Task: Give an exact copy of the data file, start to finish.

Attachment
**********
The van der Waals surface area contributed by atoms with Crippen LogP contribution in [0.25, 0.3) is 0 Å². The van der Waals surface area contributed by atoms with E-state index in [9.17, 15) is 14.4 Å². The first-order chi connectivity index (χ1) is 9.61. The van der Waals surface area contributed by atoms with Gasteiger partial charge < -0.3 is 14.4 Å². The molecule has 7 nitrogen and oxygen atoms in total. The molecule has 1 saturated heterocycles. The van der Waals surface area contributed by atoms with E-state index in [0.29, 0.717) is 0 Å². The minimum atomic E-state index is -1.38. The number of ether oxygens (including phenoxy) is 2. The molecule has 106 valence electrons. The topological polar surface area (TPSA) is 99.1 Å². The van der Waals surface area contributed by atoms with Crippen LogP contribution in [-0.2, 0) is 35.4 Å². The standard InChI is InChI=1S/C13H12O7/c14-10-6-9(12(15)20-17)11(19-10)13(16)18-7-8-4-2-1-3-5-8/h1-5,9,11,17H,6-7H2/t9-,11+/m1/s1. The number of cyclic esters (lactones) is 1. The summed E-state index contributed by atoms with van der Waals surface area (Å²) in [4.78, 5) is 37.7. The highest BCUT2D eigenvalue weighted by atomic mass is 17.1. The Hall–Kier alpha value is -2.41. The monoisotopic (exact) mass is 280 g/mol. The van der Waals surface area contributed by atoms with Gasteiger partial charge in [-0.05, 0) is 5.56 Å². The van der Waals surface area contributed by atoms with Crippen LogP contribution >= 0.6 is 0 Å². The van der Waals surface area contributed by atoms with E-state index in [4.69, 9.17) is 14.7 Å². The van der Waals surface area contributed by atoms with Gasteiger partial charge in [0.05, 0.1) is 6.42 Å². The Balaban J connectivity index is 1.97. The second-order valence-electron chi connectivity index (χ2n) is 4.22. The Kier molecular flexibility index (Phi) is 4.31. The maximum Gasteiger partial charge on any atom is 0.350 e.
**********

The van der Waals surface area contributed by atoms with Crippen LogP contribution in [0.25, 0.3) is 0 Å². The van der Waals surface area contributed by atoms with E-state index in [9.17, 15) is 14.4 Å². The first-order chi connectivity index (χ1) is 9.61. The van der Waals surface area contributed by atoms with Gasteiger partial charge < -0.3 is 14.4 Å². The molecule has 7 nitrogen and oxygen atoms in total. The molecule has 1 saturated heterocycles. The van der Waals surface area contributed by atoms with E-state index in [0.29, 0.717) is 0 Å². The minimum atomic E-state index is -1.38. The number of ether oxygens (including phenoxy) is 2. The molecule has 106 valence electrons. The topological polar surface area (TPSA) is 99.1 Å². The van der Waals surface area contributed by atoms with Crippen LogP contribution in [-0.2, 0) is 35.4 Å². The standard InChI is InChI=1S/C13H12O7/c14-10-6-9(12(15)20-17)11(19-10)13(16)18-7-8-4-2-1-3-5-8/h1-5,9,11,17H,6-7H2/t9-,11+/m1/s1. The number of cyclic esters (lactones) is 1. The summed E-state index contributed by atoms with van der Waals surface area (Å²) in [4.78, 5) is 37.7. The highest BCUT2D eigenvalue weighted by atomic mass is 17.1. The Hall–Kier alpha value is -2.41. The monoisotopic (exact) mass is 280 g/mol. The van der Waals surface area contributed by atoms with Gasteiger partial charge in [-0.05, 0) is 5.56 Å². The van der Waals surface area contributed by atoms with Crippen LogP contribution >= 0.6 is 0 Å². The van der Waals surface area contributed by atoms with E-state index in [4.69, 9.17) is 14.7 Å². The van der Waals surface area contributed by atoms with Gasteiger partial charge in [0.05, 0.1) is 6.42 Å². The Balaban J connectivity index is 1.97. The second-order valence-electron chi connectivity index (χ2n) is 4.22. The Kier molecular flexibility index (Phi) is 4.31. The maximum Gasteiger partial charge on any atom is 0.350 e.